Like Scales Falling


A friend of mine just buried a child for the second time. Though I’m not present with her, I can picture her standing next to the grave, unable to stop the tears from falling as she watches her husband lower a tiny casket into the ground. I can imagine her heart aching to the core, and her mind racing with thoughts of why…I can see her returning home later today, still having to carry on normal activities and chores like an ordinary day, but in her heart this day is forever tainted with grief. What could possibly be the reason for heartaches such as this?

This question is asked by many, in many different ways. “Why would God allow such terrible things to happen to those He loves?”

 I venture there are likewise many answers to this question. Just as we were each created uniquely, our stories are each unique, with unique twists and turns and caverns along the way.

You can never truly know what it’s like to experience someone else’s pain, even if your own painful experiences or circumstances are similar. But you can allow yourself to try, to empathize with their pain by imagining how it feels to be in their shoes.

Empathy comes naturally to some people, and very unnaturally to others. But in either case, it’s a loving, conscious choice to put yourself in someone else’s shoes. And in our “just keep scrolling”-culture of not wanting to stop and think about things that are sad or uncomfortable, it is perhaps even more important to practice empathy.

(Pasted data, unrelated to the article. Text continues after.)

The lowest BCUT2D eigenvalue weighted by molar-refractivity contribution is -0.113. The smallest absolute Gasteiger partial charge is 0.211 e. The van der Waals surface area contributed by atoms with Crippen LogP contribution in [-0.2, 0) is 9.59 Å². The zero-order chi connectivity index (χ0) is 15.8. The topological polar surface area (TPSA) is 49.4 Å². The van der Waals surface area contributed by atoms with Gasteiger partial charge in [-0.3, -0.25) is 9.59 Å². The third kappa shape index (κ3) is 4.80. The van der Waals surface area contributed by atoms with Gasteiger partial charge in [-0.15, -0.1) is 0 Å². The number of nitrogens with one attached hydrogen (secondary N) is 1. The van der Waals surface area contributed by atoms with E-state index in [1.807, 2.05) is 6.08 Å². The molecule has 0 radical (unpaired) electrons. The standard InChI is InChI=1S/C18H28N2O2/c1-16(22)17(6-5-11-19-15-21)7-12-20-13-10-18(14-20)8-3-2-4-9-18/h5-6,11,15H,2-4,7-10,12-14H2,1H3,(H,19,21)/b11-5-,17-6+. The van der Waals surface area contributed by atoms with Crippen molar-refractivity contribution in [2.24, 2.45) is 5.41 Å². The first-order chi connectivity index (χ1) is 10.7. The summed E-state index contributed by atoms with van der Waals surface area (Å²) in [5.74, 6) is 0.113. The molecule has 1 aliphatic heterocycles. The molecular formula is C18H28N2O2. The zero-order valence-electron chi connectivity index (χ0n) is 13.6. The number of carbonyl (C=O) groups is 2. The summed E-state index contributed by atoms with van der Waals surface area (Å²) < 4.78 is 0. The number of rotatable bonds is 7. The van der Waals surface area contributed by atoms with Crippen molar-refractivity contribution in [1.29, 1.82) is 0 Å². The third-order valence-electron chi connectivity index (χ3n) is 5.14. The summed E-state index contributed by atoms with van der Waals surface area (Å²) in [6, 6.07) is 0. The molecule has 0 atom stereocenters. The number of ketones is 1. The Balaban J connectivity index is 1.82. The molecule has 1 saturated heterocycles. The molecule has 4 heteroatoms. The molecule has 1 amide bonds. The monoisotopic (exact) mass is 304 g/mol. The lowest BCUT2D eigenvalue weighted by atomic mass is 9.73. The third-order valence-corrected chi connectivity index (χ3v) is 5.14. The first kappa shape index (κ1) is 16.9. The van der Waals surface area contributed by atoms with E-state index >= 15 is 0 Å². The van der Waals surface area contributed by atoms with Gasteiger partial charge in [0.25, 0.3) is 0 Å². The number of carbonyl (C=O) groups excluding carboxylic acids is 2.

Something I have learned through my own journey is that it is usually the painful experiences that allow me to relate to others and others to relate to me. The longer I live, the more varieties of pain I experience as the consequence of living in a broken world. But this has allowed me to more easily practice empathy, and try to see the world through someone else’s eyes.

Acts 9:18
And immediately there fell from his eyes something like scales, and he regained his sight

I know this verse relates to the moment Paul experienced an encounter with Jesus, but I like the symbolism of a person who formerly could not see what was always there suddenly being able to see clearly.

Through my own painful experiences, my eyes have been opened again and again. But the truth is that I’m so thankful to finally be able to see. This is one of many reasons God allows His beloved children to experience suffering.

I would not go back and trade any of my painful experiences if I could. I would rather experience hurt and be able to see than live in a bubble and be blind. I love all that I’ve learned from my suffering. Of course there may be a lot few tears shed along the way, but I will continue to be in awe of all that He is working out for good.


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